Commonwealth Games Federation CEO David Grevemberg backed Birmingham's decision to "drop shooting from the 2022 Games," according to the BBC. Grevemberg confirmed on Friday that shooting -- "an optional sport for host cities" -- would not be featured. Shooting has been contested at every CWG since Kingston 1966, with the exception of Edinburgh 1970. Almost 30,000 people "have signed a Shooting Times petition asking the CGF to reconsider the decision." Each host city of the Games "must include a minimum 16 core sports" from the CGF's program but can "then pick additional sports from an optional list." Birmingham announced it will be "staging basketball, judo, gymnastics, table tennis and wrestling from the optional list." It is expected to "also add archery, track cycling and women's T20 cricket" to the program. England will field a squad of 20 shooters at this year's CWG on Australia's Gold Coast (BBC, 1/19).
Events and Attractions
Rafael Nadal "joined calls for a review into the heat policy of the Australian Open after several players complained about the extreme heat in Melbourne." Nadal expressed his concern that the heat "is not safe for the players' health." He said, "Sometimes is too much and can become little bit dangerous for health. That's the real thing. It's not nice to see players suffering that much on court" (ESPN.com, 1/19).
Wales and Scotland "will make history" by facing each other in an autumn rugby test in '18. The Celtic nations "usually only face each other in the annual Six Nations and host autumn Tests against touring teams." They have played each other "only once before outside a tournament -- a 2003 World Cup warm-up Wales won 23-9." Scotland will visit Principality Stadium in Cardiff on Nov. 3 (BBC, 1/19).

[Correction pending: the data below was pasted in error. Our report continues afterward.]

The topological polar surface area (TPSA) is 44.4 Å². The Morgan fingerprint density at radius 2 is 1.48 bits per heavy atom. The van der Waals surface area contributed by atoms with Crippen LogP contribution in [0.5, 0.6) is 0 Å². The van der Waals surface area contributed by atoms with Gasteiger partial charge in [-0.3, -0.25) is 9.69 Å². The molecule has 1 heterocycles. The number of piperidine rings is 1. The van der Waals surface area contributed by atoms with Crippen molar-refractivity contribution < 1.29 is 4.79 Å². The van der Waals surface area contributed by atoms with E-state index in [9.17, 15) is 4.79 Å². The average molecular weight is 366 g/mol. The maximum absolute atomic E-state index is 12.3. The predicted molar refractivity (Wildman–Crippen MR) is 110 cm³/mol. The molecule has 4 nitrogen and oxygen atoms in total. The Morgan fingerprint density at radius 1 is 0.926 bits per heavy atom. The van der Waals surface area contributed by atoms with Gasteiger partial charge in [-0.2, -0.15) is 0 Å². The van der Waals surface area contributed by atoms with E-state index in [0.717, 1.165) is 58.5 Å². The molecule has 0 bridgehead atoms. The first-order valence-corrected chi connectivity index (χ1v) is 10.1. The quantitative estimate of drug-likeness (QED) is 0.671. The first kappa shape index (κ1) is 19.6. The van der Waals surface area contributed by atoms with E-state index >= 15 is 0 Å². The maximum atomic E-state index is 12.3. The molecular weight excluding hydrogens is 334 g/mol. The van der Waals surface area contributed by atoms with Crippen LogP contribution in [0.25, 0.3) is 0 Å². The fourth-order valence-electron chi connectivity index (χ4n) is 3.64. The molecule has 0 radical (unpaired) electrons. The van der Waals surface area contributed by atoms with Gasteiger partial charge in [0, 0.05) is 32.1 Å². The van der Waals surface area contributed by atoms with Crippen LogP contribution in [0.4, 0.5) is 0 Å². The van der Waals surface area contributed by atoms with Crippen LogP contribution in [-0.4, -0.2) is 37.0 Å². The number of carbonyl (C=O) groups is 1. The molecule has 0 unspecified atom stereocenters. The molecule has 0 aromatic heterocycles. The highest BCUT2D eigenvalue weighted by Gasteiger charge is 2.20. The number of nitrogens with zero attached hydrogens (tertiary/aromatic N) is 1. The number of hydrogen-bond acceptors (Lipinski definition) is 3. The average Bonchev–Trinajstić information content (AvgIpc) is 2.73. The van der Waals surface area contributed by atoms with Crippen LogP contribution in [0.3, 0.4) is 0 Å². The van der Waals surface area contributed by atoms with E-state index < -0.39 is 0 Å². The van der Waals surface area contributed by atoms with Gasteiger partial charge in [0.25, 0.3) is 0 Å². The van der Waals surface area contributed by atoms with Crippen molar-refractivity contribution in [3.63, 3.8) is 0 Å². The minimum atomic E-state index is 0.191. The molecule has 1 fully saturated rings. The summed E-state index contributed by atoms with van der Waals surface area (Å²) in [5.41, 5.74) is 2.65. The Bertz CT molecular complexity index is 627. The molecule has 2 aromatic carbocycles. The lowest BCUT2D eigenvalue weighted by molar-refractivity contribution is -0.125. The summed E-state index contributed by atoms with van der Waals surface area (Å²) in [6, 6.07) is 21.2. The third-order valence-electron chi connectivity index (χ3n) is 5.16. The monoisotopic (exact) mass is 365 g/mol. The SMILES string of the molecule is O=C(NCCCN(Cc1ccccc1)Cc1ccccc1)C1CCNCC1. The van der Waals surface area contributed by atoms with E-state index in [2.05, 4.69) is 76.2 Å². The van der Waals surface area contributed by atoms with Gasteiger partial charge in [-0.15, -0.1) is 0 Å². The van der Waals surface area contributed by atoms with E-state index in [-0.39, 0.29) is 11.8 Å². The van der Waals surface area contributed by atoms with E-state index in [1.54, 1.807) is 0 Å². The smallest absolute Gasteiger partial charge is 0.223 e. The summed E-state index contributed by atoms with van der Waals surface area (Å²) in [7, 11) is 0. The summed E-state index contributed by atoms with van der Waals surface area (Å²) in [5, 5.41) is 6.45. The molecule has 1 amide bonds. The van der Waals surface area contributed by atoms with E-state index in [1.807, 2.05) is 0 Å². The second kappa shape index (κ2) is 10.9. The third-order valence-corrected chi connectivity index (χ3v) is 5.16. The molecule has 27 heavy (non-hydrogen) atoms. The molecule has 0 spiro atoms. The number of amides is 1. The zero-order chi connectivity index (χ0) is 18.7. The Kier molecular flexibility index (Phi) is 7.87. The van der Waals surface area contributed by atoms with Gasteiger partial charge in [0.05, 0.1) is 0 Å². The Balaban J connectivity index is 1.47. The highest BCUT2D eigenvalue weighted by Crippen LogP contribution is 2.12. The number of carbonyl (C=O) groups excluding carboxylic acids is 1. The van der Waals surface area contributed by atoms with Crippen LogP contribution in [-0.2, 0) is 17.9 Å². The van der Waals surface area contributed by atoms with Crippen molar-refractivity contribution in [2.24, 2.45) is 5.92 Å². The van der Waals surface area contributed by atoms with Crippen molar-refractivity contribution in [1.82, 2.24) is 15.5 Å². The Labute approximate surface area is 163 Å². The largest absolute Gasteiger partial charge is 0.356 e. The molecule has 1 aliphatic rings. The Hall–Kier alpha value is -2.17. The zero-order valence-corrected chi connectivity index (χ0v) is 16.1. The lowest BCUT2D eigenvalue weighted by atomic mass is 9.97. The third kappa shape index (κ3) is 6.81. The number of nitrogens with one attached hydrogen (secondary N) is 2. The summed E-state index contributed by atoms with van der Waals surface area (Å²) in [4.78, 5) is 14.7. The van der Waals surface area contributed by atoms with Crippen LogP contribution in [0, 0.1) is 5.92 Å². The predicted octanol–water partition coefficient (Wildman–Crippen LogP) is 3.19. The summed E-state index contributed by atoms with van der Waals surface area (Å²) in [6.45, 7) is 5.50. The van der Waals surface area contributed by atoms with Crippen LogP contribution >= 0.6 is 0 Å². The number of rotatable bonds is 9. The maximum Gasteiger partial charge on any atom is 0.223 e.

Canadian F1 promoter Francois Dumontier "is totally opposed to reported plans" that Liberty Media "is about to call for an end to Friday practice sessions." He said, "Fans come to Montreal in large numbers on Fridays. I cannot imagine the Canadian Grand Prix over just two days. This is also the case in Australia and a few other places" (AUTOWEEK, 1/18).
The Hamburg District Court issued a preliminary injunction against Switzerland-based viagogo, banning the company from offering tickets for the 2018 World Cup via its viagogo.de online ticket marketplace prior to FIFA officially allocating such tickets and/or to viagogo physically possessing them. Any violation of the injunction by the company would be punishable by a fine of up to €250,000 ($306,000) or imprisonment for up to six months (FIFA).